Authors: Ian Smith
To Tristé . . . Forever . . . Unconditionally
rofessor Wilson Augustus Bledsoe's car glided along the dark narrow roads of Hanover, New Hampshire, then crossed Ledyard Bridge into the vast wilderness of Vermont. The rain had started slowly at first, but now heavy drops danced staccato across the windshield of his old Mercedes. He felt relieved to be heading home, away from the noisy party still in full swing back at the president's mansion. The celebration was in his honor, yet he had been the first to leave. It wasn't that he was ungrateful. Bledsoe simply felt uncomfortable in large crowds, especially ones convened in his behalf, as they were these days with increasing frequency. What most of the guests didn't know was that but for his wife's insistence, he wouldn't even have gone. He had much more pressing matters to see to in his lab.
Bledsoe was no ordinary professor. He had just been awarded the twenty-third Devonshire, the most lucrative prize in science and second only to the Nobel in prestige. Winning it was no small feat, even for a full professor at Dartmouth College, which boasted more academic luminaries than universities four times its size. That's why Wallace Mortimer III, the college's revered president, and his wife, Serena, had spared no expense in celebrating their most acclaimed—and certainly their most acclaimed African American—faculty member.
It was clear to all who had gathered this evening that they were celebrating not just the Devonshire but a career that had been filled with a remarkably long list of achievements. Having won a Nobel five years earlier, Bledsoe had trumped his own legend, now becoming the first American to claim the world's two largest science awards. As his colleagues congratulated him on the Devonshire tonight, they teased him about the lavish treatment he'd receive when he and Kay took their complimentary trip to England and were feted at an elaborate ceremony hosted by the Queen. Everyone wanted to know what he was going to do with the $2 million prize money. “Whatever Kay decides,” was the most that he was willing to share.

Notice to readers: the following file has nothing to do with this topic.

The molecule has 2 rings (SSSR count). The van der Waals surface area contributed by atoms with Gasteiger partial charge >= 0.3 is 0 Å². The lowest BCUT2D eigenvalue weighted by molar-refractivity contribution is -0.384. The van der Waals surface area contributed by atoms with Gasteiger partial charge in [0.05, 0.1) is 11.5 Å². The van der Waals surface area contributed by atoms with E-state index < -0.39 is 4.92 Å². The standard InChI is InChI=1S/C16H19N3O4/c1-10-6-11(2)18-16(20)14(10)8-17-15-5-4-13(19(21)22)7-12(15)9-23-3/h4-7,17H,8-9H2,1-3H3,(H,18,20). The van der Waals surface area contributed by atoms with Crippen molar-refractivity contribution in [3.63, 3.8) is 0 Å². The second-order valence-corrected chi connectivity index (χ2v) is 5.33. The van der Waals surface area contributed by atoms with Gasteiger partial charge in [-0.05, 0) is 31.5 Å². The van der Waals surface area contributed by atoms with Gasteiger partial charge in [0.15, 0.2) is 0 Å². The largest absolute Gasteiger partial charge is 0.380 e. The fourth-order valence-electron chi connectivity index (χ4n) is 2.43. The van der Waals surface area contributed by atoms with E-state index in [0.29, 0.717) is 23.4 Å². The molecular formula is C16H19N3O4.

Bledsoe picked up his cell phone and called home. “I'm on my way, Curly,” he said. He only called Kay that in private. It was a nickname he'd given her back when they were students together at the University of Chicago. On their first date, flustered and eager, he had mixed up the time and shown up an hour early. Kay, who had just gotten out of the shower, had opened the door expecting to find one of her girlfriends, and instead had found an equally surprised Wilson. She was horrified. Her customarily straightened hair was a mass of unruly curls. He laughed and she almost cried, but an intimacy and candor had been established between them that had only grown through their marriage.
“How was it?” Kay asked.
“Wally and Serena were excessive as always. I'm embarrassed to think how much they spent.”
“Who was there?”
“Faces I haven't seen in years. Laurence Wilcox even came up from Harvard.”
“Laurence? He hates you.”
“Wally and Serena pulled out all the stops.”